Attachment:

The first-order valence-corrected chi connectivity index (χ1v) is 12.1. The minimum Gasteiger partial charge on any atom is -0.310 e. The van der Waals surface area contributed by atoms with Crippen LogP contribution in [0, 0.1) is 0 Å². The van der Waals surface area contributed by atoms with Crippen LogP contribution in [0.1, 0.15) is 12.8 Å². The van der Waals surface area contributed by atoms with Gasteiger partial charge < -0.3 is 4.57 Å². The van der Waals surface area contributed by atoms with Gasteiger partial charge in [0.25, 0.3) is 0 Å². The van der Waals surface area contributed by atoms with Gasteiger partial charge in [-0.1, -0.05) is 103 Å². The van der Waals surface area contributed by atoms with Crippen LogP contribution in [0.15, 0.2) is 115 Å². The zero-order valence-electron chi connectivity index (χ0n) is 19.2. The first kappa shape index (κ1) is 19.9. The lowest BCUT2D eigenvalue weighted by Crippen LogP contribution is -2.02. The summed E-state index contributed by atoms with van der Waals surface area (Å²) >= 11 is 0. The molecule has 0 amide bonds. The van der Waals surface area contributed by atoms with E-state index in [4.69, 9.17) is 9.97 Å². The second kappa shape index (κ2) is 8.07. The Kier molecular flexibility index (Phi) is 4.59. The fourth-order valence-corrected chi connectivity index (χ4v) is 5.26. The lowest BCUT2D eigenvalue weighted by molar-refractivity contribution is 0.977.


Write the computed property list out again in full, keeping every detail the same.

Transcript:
The first-order valence-corrected chi connectivity index (χ1v) is 12.1. The minimum Gasteiger partial charge on any atom is -0.310 e. The van der Waals surface area contributed by atoms with Crippen LogP contribution in [0, 0.1) is 0 Å². The van der Waals surface area contributed by atoms with Crippen LogP contribution in [0.1, 0.15) is 12.8 Å². The van der Waals surface area contributed by atoms with Gasteiger partial charge < -0.3 is 4.57 Å². The van der Waals surface area contributed by atoms with Gasteiger partial charge in [0.25, 0.3) is 0 Å². The van der Waals surface area contributed by atoms with Gasteiger partial charge in [-0.1, -0.05) is 103 Å². The van der Waals surface area contributed by atoms with Crippen LogP contribution in [0.15, 0.2) is 115 Å². The zero-order valence-electron chi connectivity index (χ0n) is 19.2. The first kappa shape index (κ1) is 19.9. The lowest BCUT2D eigenvalue weighted by Crippen LogP contribution is -2.02. The summed E-state index contributed by atoms with van der Waals surface area (Å²) >= 11 is 0. The molecule has 0 amide bonds. The van der Waals surface area contributed by atoms with E-state index in [4.69, 9.17) is 9.97 Å². The second kappa shape index (κ2) is 8.07. The Kier molecular flexibility index (Phi) is 4.59. The fourth-order valence-corrected chi connectivity index (χ4v) is 5.26. The lowest BCUT2D eigenvalue weighted by molar-refractivity contribution is 0.977.